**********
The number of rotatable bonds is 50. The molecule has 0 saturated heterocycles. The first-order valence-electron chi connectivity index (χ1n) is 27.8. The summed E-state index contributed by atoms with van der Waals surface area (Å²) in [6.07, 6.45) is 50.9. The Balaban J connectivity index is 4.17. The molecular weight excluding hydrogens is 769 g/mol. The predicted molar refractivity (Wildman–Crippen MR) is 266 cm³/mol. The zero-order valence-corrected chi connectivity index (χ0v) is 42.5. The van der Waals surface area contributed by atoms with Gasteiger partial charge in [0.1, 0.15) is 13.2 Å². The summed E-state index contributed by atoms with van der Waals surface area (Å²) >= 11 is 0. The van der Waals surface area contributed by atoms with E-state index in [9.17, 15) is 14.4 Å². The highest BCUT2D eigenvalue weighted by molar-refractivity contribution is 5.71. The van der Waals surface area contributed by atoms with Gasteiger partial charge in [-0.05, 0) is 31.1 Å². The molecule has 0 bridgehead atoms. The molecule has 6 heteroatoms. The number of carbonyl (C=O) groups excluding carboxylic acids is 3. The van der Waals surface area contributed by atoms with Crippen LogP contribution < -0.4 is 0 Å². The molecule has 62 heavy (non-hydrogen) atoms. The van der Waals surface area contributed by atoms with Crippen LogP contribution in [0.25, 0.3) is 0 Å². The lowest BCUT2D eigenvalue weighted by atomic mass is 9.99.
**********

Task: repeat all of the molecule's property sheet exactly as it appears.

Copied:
The number of rotatable bonds is 50. The molecule has 0 saturated heterocycles. The first-order valence-electron chi connectivity index (χ1n) is 27.8. The summed E-state index contributed by atoms with van der Waals surface area (Å²) in [6.07, 6.45) is 50.9. The Balaban J connectivity index is 4.17. The molecular weight excluding hydrogens is 769 g/mol. The predicted molar refractivity (Wildman–Crippen MR) is 266 cm³/mol. The zero-order valence-corrected chi connectivity index (χ0v) is 42.5. The van der Waals surface area contributed by atoms with Gasteiger partial charge in [0.1, 0.15) is 13.2 Å². The summed E-state index contributed by atoms with van der Waals surface area (Å²) >= 11 is 0. The van der Waals surface area contributed by atoms with E-state index in [9.17, 15) is 14.4 Å². The highest BCUT2D eigenvalue weighted by molar-refractivity contribution is 5.71. The van der Waals surface area contributed by atoms with Gasteiger partial charge in [-0.05, 0) is 31.1 Å². The molecule has 0 bridgehead atoms. The molecule has 6 heteroatoms. The number of carbonyl (C=O) groups excluding carboxylic acids is 3. The van der Waals surface area contributed by atoms with Crippen LogP contribution < -0.4 is 0 Å². The molecule has 62 heavy (non-hydrogen) atoms. The van der Waals surface area contributed by atoms with Crippen LogP contribution in [0.25, 0.3) is 0 Å². The lowest BCUT2D eigenvalue weighted by atomic mass is 9.99.